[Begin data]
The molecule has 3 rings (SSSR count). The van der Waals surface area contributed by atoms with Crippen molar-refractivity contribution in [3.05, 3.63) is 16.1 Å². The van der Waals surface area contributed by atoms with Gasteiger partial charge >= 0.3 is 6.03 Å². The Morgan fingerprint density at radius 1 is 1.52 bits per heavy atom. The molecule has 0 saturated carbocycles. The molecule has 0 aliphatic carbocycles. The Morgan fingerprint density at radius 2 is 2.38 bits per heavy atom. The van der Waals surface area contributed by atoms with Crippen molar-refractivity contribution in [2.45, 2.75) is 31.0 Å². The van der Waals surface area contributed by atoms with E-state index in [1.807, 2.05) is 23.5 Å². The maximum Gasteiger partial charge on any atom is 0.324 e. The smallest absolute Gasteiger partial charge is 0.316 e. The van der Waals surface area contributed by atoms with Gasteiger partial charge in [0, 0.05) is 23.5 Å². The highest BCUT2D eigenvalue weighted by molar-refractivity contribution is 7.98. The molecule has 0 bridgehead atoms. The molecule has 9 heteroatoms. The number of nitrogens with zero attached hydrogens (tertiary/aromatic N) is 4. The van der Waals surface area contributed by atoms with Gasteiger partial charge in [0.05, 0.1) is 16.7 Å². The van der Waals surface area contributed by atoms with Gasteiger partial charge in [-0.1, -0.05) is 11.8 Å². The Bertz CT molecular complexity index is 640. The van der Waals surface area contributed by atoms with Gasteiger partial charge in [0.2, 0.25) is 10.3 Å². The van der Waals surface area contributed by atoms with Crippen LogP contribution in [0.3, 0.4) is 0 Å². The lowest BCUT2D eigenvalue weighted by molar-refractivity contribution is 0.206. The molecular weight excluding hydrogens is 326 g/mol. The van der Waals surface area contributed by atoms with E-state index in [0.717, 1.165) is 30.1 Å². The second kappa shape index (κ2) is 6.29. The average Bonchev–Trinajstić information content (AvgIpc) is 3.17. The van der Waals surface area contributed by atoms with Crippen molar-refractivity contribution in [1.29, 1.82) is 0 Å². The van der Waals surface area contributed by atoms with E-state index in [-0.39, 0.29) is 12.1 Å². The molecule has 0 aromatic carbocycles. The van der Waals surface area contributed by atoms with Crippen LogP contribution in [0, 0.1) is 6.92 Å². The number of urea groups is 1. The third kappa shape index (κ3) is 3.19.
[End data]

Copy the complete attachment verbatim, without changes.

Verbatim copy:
The molecule has 3 rings (SSSR count). The van der Waals surface area contributed by atoms with Crippen molar-refractivity contribution in [3.05, 3.63) is 16.1 Å². The van der Waals surface area contributed by atoms with Gasteiger partial charge >= 0.3 is 6.03 Å². The Morgan fingerprint density at radius 1 is 1.52 bits per heavy atom. The molecule has 0 saturated carbocycles. The molecule has 0 aliphatic carbocycles. The Morgan fingerprint density at radius 2 is 2.38 bits per heavy atom. The van der Waals surface area contributed by atoms with Crippen molar-refractivity contribution in [2.45, 2.75) is 31.0 Å². The van der Waals surface area contributed by atoms with E-state index in [1.807, 2.05) is 23.5 Å². The maximum Gasteiger partial charge on any atom is 0.324 e. The smallest absolute Gasteiger partial charge is 0.316 e. The van der Waals surface area contributed by atoms with Gasteiger partial charge in [0, 0.05) is 23.5 Å². The highest BCUT2D eigenvalue weighted by molar-refractivity contribution is 7.98. The molecule has 0 bridgehead atoms. The molecule has 9 heteroatoms. The number of nitrogens with zero attached hydrogens (tertiary/aromatic N) is 4. The van der Waals surface area contributed by atoms with Gasteiger partial charge in [0.05, 0.1) is 16.7 Å². The van der Waals surface area contributed by atoms with Gasteiger partial charge in [-0.1, -0.05) is 11.8 Å². The Bertz CT molecular complexity index is 640. The van der Waals surface area contributed by atoms with Gasteiger partial charge in [0.2, 0.25) is 10.3 Å². The van der Waals surface area contributed by atoms with Crippen LogP contribution in [0.3, 0.4) is 0 Å². The lowest BCUT2D eigenvalue weighted by molar-refractivity contribution is 0.206. The molecular weight excluding hydrogens is 326 g/mol. The van der Waals surface area contributed by atoms with E-state index in [0.717, 1.165) is 30.1 Å². The second kappa shape index (κ2) is 6.29. The average Bonchev–Trinajstić information content (AvgIpc) is 3.17. The van der Waals surface area contributed by atoms with Crippen molar-refractivity contribution in [1.29, 1.82) is 0 Å². The van der Waals surface area contributed by atoms with E-state index in [-0.39, 0.29) is 12.1 Å². The molecule has 0 aromatic carbocycles. The van der Waals surface area contributed by atoms with Crippen LogP contribution in [0, 0.1) is 6.92 Å². The number of urea groups is 1. The third kappa shape index (κ3) is 3.19.